In loving memory: Ruby Genevieve (Lentz) Wilmore, 1911-2010
My last surviving grandparent, she was born in Kansas three years before the outbreak of World War I, and six months before the Titanic set sail on its fateful voyage. At about 4:30 p.m. this past Thursday, as I was noting the 98th anniversary of the great vessel's sinking, I learned that her long and remarkable journey had ended a few hours earlier, apparently at an extended-care facility in Indianapolis, although I do not know that detail for certain. Death will issue its summons to all of us, sooner or later; and in Grandma Wilmore's case, it was neither unexpected nor altogether unwelcome, in view of her slow but unrelenting decline after falling and breaking a leg at her home shortly after her 92nd birthday.
While I do not mourn the departure of this warm-hearted, thoughtful, and generous woman whose earthly journey barely fell short of lasting a full century, I know that I will always miss her. Several years ago, during one of my telephone conversations with Grandma, she remarked how unsettled and crisis-ridden my own life had been. That is indisputably true, but it is just as true that for me, she was both an island of stability and a constant source of comfort, reassurance, and acceptance. I don't recall her ever speaking a cross or unkind word to me -- or to anyone else, really, now that I think about it. I was never afraid to be myself around her, or to share with her my life's frequent disappointments, as well as its occasional triumphs. She and Grandpa comprised what was probably the best and most consistent cheering section I have ever had, and they were always exceptionally generous with their means as well. Grandma, in particular, endowed as she was with a hefty portion of female intuition, always seemed to sense exactly what I needed, and when I needed it. I remember the time when, as a struggling college student, I was literally down to my last dollar -- no cash on me and a balance of exactly 92 cents in my checking account -- and I wondered where my next meal was going to come from, to say nothing of how I was going to make it to my first payday for the part-time job I had just started a few days earlier. I went home that afternoon, checked my mail, and found a St. Patrick's Day card from Grandma, with a $20.00 bill enclosed in it. That was enough to tide me over until payday, and I always thought it was significant that although this was just one of the many times she or Grandpa sent me money over the years, it was the only time either of them ever sent me a card for St. Patrick's Day. Somehow, she just knew, and how she did continues to be one of the more pleasant mysteries of my life.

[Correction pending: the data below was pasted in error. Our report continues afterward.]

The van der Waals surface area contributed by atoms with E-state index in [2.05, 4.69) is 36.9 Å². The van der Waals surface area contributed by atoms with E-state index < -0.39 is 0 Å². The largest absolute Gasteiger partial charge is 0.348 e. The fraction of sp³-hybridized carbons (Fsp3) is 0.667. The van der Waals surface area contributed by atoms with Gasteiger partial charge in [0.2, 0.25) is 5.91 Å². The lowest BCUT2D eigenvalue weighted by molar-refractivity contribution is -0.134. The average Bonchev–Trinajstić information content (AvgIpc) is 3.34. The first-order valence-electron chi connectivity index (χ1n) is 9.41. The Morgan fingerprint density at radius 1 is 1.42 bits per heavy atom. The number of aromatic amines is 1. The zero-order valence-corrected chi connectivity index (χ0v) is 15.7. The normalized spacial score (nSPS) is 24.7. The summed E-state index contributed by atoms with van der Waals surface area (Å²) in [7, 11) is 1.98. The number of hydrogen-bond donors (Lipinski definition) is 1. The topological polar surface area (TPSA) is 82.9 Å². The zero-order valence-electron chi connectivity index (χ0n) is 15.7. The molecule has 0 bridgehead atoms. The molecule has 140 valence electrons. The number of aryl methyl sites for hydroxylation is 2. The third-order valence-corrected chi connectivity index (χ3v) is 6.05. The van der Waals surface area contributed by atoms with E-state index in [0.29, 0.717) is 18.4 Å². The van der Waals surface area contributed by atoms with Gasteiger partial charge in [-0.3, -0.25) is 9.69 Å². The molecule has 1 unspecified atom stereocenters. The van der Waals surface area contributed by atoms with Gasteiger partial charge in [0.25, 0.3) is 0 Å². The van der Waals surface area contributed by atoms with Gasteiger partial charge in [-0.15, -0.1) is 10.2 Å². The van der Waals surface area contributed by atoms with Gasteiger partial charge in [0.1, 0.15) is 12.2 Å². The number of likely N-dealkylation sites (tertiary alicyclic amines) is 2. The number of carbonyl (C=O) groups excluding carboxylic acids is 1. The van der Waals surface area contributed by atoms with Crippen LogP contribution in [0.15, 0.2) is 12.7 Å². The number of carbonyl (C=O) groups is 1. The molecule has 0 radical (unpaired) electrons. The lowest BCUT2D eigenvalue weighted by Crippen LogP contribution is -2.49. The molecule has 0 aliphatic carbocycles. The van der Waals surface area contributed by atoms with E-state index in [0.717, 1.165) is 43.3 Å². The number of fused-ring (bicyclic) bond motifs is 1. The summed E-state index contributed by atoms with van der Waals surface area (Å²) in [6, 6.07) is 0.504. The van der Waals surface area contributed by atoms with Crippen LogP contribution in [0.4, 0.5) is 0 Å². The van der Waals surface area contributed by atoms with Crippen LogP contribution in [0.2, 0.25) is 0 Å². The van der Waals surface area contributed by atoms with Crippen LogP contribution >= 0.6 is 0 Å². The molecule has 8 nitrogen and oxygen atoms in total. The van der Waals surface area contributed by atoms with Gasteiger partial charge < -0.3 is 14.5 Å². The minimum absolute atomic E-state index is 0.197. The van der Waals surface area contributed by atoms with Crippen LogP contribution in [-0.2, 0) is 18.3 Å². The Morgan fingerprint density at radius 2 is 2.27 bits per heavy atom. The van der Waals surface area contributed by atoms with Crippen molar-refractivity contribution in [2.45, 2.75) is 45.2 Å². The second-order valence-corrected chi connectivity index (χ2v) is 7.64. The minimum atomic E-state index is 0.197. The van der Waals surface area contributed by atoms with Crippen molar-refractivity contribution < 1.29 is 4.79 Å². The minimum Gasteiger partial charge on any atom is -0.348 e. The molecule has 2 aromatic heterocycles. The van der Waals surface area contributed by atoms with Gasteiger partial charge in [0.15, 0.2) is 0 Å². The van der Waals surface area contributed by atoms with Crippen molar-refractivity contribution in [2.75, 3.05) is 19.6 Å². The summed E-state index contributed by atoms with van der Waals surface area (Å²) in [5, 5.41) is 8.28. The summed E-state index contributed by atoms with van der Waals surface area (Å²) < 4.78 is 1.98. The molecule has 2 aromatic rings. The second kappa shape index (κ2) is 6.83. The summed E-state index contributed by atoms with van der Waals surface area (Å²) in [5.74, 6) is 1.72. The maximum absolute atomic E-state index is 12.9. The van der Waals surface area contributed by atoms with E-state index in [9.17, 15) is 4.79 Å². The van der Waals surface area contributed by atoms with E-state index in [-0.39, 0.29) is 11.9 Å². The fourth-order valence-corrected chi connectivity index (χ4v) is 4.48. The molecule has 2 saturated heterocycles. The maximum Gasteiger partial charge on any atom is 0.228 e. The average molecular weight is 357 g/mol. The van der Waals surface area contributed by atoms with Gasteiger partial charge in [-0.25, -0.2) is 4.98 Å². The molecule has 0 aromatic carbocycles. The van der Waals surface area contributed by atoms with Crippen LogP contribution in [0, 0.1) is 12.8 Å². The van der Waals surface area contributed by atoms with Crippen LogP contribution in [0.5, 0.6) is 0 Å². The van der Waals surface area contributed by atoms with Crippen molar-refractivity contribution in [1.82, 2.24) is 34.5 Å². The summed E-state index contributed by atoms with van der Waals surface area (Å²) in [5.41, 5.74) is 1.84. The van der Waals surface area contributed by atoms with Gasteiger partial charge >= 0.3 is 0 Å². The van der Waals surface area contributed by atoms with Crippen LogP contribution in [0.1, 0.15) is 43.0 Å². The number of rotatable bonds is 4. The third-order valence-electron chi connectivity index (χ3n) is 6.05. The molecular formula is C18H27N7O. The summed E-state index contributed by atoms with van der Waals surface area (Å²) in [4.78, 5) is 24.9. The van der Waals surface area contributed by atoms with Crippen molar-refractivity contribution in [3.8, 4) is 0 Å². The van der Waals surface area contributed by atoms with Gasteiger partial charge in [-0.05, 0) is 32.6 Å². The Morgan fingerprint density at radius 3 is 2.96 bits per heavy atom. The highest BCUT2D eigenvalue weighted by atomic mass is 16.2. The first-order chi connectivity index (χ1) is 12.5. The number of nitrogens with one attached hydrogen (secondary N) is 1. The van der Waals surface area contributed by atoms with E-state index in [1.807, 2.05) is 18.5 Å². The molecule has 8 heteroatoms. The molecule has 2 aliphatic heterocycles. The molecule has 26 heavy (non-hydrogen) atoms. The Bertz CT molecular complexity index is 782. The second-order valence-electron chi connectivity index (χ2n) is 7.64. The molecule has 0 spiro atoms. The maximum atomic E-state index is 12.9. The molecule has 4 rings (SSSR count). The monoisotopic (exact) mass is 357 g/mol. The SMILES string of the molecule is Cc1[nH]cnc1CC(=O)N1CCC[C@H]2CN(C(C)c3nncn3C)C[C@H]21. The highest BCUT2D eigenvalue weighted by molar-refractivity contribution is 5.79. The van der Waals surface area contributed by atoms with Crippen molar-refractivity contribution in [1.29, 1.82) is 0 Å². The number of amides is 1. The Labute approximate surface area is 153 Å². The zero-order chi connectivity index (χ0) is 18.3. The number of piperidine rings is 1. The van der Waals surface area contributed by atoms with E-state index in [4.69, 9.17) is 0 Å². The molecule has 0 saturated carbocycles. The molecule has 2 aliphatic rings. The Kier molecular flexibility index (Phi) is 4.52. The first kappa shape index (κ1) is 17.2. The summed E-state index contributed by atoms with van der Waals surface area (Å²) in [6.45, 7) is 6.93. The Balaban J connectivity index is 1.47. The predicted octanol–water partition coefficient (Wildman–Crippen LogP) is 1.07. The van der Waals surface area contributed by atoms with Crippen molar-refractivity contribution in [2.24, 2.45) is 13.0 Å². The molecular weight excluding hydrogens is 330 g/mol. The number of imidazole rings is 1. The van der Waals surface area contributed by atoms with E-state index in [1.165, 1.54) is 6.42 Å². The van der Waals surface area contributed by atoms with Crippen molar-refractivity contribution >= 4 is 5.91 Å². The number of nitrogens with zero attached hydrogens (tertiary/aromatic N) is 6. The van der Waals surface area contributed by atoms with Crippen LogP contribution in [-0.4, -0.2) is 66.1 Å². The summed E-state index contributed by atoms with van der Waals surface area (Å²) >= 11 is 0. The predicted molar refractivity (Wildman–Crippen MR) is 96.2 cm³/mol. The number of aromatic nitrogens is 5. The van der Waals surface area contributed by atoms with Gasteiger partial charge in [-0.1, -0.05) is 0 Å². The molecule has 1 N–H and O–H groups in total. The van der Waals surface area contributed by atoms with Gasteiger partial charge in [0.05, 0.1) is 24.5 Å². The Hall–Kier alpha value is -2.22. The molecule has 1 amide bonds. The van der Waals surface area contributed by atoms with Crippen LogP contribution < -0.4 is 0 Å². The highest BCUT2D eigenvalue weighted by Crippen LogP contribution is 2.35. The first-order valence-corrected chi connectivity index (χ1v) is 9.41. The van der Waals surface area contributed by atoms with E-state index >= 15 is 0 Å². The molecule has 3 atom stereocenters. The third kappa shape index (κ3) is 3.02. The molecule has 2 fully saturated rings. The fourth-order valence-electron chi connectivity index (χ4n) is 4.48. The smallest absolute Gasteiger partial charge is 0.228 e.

Grandpa passed away at age 89, likewise after several years of steady decline, and, as it turned out, fourteen years almost to the day before Grandma would join him. Although she was in generally good health at the time, I did not expect that she would long survive Grandpa, partly because the task of caring for him during his last few years was so arduous for her, and partly because the actuarial tables suggest that those who are widowed after long marriages usually pass on within a year or two after losing their spouses. (My grandparents were married for 66 years.) The last time I saw Grandma was at the end of August, 1997, when I left Ohio for good and stopped to see her on my way back to Utah to join my family. The home she and Grandpa had purchased in 1958 was the scene of so many fond and happy memories for me, and it saddened me to know that this would likely be my last visit to that cheerful little house -- which, incidentally, is visible from the gravesite where Grandma will be interred beside her late husband this coming Friday. But as Grandma kept on going year after year, I wondered if perhaps I was wrong after all, and if I might indeed make it out to Indiana for one more visit before she either reached the end of her life or was no longer able to continue living independently.